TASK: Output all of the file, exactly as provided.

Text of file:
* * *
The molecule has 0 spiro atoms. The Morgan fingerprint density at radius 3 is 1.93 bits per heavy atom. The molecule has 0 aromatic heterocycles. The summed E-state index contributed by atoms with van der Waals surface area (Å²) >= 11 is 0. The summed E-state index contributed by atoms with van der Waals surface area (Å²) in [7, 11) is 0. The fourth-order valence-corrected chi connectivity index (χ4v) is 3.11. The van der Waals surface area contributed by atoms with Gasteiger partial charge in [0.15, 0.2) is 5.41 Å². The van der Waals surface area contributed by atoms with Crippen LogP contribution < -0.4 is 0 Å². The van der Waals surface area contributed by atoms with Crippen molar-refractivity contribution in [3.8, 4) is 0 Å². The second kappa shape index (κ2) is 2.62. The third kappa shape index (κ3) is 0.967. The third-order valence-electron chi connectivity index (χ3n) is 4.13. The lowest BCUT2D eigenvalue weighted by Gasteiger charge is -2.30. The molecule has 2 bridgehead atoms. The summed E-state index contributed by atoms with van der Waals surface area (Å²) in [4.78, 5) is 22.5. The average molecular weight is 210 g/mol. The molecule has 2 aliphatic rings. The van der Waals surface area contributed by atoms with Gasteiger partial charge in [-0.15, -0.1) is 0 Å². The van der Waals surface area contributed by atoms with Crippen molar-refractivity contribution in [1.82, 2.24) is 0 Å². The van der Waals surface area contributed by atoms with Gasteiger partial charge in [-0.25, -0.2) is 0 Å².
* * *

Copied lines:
The molecule has 0 spiro atoms. The Morgan fingerprint density at radius 3 is 1.93 bits per heavy atom. The molecule has 0 aromatic heterocycles. The summed E-state index contributed by atoms with van der Waals surface area (Å²) >= 11 is 0. The summed E-state index contributed by atoms with van der Waals surface area (Å²) in [7, 11) is 0. The fourth-order valence-corrected chi connectivity index (χ4v) is 3.11. The van der Waals surface area contributed by atoms with Gasteiger partial charge in [0.15, 0.2) is 5.41 Å². The van der Waals surface area contributed by atoms with Crippen LogP contribution < -0.4 is 0 Å². The van der Waals surface area contributed by atoms with Crippen molar-refractivity contribution in [3.8, 4) is 0 Å². The second kappa shape index (κ2) is 2.62. The third kappa shape index (κ3) is 0.967. The third-order valence-electron chi connectivity index (χ3n) is 4.13. The lowest BCUT2D eigenvalue weighted by Gasteiger charge is -2.30. The molecule has 2 bridgehead atoms. The summed E-state index contributed by atoms with van der Waals surface area (Å²) in [4.78, 5) is 22.5. The average molecular weight is 210 g/mol. The molecule has 2 aliphatic rings. The van der Waals surface area contributed by atoms with Gasteiger partial charge in [-0.15, -0.1) is 0 Å². The van der Waals surface area contributed by atoms with Crippen molar-refractivity contribution in [1.82, 2.24) is 0 Å². The van der Waals surface area contributed by atoms with Gasteiger partial charge in [-0.25, -0.2) is 0 Å².